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Introducing the Narrative Policy Framework

  • Michael D. Jones
  • Mark K. McBeth
  • Elizabeth A. Shanahan

Abstract

You will stir up little controversy by asserting that human beings are storytelling animals. We all have at least a rough accounting of what a story is. Stories progress from beginnings, through middles, and have endings. They are composed of characters. There is a plot situating the story and characters in time and space, where events interact with the actions of the characters and the world around them to make the story worthy of telling in the first place. We have all told stories. We have all listened to stories. Indeed, even our thoughts and emotions seem bound by the structure of story. It is not surprising then that whole academic disciplines have been devoted to the study of story and that whole careers have been largely dedicated to a single story or a single storyteller such as William Shakespeare or Mark Twain. We are thus, in a sense, homo narrans, and there is something about story—or narrative—that feels uniquely human. Consider this: pause for a moment and try to imagine communication without story….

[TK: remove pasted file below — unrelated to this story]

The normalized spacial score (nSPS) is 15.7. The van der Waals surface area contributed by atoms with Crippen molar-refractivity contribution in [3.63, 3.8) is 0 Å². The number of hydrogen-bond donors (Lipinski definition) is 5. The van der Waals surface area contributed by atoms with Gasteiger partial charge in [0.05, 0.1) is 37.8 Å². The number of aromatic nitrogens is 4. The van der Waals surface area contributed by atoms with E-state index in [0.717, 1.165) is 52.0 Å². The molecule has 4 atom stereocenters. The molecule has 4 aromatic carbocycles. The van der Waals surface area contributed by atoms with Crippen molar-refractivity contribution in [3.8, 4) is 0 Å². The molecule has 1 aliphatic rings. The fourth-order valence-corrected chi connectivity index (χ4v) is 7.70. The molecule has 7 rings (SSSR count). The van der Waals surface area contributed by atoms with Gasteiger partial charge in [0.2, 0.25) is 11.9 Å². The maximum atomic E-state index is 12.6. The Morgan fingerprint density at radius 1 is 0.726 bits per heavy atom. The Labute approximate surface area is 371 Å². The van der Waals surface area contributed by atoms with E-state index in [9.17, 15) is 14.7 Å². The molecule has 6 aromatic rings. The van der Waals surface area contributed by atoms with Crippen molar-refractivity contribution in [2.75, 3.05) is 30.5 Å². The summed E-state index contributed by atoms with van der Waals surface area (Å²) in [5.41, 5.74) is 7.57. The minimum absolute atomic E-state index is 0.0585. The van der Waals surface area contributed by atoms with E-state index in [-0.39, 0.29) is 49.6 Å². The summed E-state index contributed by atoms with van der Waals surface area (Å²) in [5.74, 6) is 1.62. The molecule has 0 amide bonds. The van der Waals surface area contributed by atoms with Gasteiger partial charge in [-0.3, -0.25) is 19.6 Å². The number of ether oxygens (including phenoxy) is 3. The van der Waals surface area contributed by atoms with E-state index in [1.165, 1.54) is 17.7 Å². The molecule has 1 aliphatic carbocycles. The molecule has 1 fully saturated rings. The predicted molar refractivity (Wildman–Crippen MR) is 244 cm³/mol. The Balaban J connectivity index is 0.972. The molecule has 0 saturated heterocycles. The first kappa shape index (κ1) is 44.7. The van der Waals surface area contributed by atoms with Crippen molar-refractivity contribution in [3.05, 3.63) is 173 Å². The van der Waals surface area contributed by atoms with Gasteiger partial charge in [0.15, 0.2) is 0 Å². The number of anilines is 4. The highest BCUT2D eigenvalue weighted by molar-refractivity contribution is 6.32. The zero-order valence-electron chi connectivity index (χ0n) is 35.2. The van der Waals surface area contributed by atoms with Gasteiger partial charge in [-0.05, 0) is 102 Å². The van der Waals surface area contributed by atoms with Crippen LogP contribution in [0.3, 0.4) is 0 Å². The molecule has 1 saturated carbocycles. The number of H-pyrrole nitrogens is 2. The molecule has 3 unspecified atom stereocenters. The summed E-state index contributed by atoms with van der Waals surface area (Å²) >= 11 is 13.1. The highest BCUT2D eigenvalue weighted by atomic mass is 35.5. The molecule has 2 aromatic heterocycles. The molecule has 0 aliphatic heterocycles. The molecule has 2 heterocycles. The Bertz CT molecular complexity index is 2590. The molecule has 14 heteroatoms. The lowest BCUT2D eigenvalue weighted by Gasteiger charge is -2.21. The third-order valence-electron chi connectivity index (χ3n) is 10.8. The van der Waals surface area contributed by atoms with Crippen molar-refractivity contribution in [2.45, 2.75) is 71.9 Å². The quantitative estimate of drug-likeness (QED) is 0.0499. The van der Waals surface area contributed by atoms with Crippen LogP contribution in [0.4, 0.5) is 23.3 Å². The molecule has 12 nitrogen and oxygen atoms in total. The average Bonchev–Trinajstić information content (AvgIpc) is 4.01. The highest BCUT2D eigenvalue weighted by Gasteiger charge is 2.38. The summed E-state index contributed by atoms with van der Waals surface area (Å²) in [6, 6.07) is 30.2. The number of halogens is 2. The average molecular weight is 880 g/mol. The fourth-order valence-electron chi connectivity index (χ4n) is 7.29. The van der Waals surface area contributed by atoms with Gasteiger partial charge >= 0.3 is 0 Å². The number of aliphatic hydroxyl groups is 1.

Keywords

Climate Change Policy Meso Level Advocacy Coalition Policy Reality Narrative Element 
These keywords were added by machine and not by the authors. This process is experimental and the keywords may be updated as the learning algorithm improves.

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Copyright information

© Michael D. Jones, Elizabeth A. Shanahan, and Mark K. McBeth 2014

Authors and Affiliations

  • Michael D. Jones
  • Mark K. McBeth
  • Elizabeth A. Shanahan

There are no affiliations available

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